It’s easy to get bogged down in the everydayness of life. Doing what needs to be done, dealing with whatever is on your plate, and going through the motions. Before long, you may find yourself bored, overwhelmed, disengaged, and/or apathetic. You may find your immunities are low, and you just seem to be in a fog. When life starts to feel stagnant, it’s good to reflect and try to analyze why because you may be at risk for depression, anxiety, or other mental health issues. 

While every day can’t be wine and roses, it can be filled with happiness and enough energy to tackle routine roadblocks. Paying close attention to your mental health can help you notice when you start to feel off and help you recover faster.

Prevention is Always Better Than Reaction

It’s healthy to prevent illness and injury. We take precautions to ensure we don’t get sick or hurt and avoid reckless behavior so we don’t disrupt our routines. Being sidelined by an illness or injury can cost us time and income. Preventing problems is always better than reacting to them, and as best we can, we should be looking out for ways to stay mentally and physically well. 

Introspection can help prevent mental health issues like chronic fear, anxiety, and depression. Being mindful can help us regulate our thoughts and our reactions in life. Having specific habits that support our mental health can help. Three introspective practices that promote mental health include:  

  1. Spending time alone 
  2. Getting outside every day
  3. Pursuing new activities

Spending Time Alone Promotes Your Mental Health

When it comes to introspection, being alone to pause and stop the chaos of life is essential. Many people find themselves alone throughout the day but aren’t mindful of the time. They fill the silence with background noise or distractions that keep them from being introspective. Some people load their schedules so full; they can’t get time alone.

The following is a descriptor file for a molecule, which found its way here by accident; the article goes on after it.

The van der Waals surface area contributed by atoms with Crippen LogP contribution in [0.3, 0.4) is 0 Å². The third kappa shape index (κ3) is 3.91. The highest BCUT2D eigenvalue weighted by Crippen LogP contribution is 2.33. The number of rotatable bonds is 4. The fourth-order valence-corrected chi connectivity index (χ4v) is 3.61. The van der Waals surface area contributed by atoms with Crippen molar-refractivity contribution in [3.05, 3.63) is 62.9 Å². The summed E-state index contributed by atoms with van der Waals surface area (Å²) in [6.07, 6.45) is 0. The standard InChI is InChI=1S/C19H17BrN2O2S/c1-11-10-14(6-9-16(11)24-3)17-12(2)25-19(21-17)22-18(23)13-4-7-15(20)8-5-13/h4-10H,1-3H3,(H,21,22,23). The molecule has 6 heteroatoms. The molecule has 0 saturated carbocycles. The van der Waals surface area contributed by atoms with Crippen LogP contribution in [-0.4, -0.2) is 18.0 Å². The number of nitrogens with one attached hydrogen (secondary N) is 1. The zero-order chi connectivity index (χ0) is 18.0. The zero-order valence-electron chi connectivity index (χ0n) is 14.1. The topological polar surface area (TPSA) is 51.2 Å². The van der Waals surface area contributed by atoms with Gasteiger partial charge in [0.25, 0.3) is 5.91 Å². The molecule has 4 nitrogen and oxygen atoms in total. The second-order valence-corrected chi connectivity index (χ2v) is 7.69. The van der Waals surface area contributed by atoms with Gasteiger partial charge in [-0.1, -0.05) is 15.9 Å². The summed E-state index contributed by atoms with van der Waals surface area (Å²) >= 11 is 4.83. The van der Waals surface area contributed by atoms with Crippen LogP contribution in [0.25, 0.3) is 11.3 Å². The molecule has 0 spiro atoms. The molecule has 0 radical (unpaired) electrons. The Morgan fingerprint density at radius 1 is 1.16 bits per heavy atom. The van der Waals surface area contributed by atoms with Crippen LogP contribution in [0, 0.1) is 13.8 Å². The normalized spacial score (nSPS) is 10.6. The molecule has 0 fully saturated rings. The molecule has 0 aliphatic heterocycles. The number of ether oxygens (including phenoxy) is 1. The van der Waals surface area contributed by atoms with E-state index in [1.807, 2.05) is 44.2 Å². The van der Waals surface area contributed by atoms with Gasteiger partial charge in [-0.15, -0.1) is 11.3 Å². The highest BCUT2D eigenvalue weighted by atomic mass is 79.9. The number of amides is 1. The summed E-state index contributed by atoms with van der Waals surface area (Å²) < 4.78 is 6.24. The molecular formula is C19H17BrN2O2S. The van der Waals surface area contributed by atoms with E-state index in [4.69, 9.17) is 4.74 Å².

Purposefully scheduling time alone or making good use of time alone can make a big difference. Checking in with yourself and reflecting on life can help you solve problems or cope with struggles rather than avoid them and trigger problems.

Getting Outside is Game-Changing for Your Mental Health

If you subscribe to the notion we are one with all things, getting outside is vital for your mental health. Grounding is a therapeutic technique whereby standing barefoot on Earth helps us ground ourselves and stabilize our bodies. Additionally, fresh air is an essential way to help us oxygenate the brain and calm ourselves. 

Getting outside every day provides a distraction from the chaos of life. Listening to the sounds of nature and getting quiet opens up the opportunity to reflect and analyze what’s going on and how you feel about it. 

Pursuing New Activities Improves Mental Health Function 

We all need something to look forward to and enjoy. Our minds need forms of self-expression and creativity to thrive. Looking within and asking ourselves what hobbies and activities we’d like to pursue can make a big difference in our overall mental health function. Honoring our creativity and allowing ourselves to try new things is good for our attitude and generates energy and coping skills for the necessary parts of life.

The habit of mindfulness can help improve and sustain our mental health. Creating habits that help us be more self-aware can regulate our mental health and reduce the chances of depression. Spending quality time alone, getting out and listening to the birds, and enjoying a new hobby can easily help us stay mentally healthy.  

About the Author Toni Cay Snyder

Toni Cay Snyder, Ph.D. is a Master Mindset and Spirituality Life Coach who helps mentors, leaders, and coaches silence their self-sabotaging assumptions, stories, and beliefs so they can lead the way with superstar confidence and zero self-doubt.

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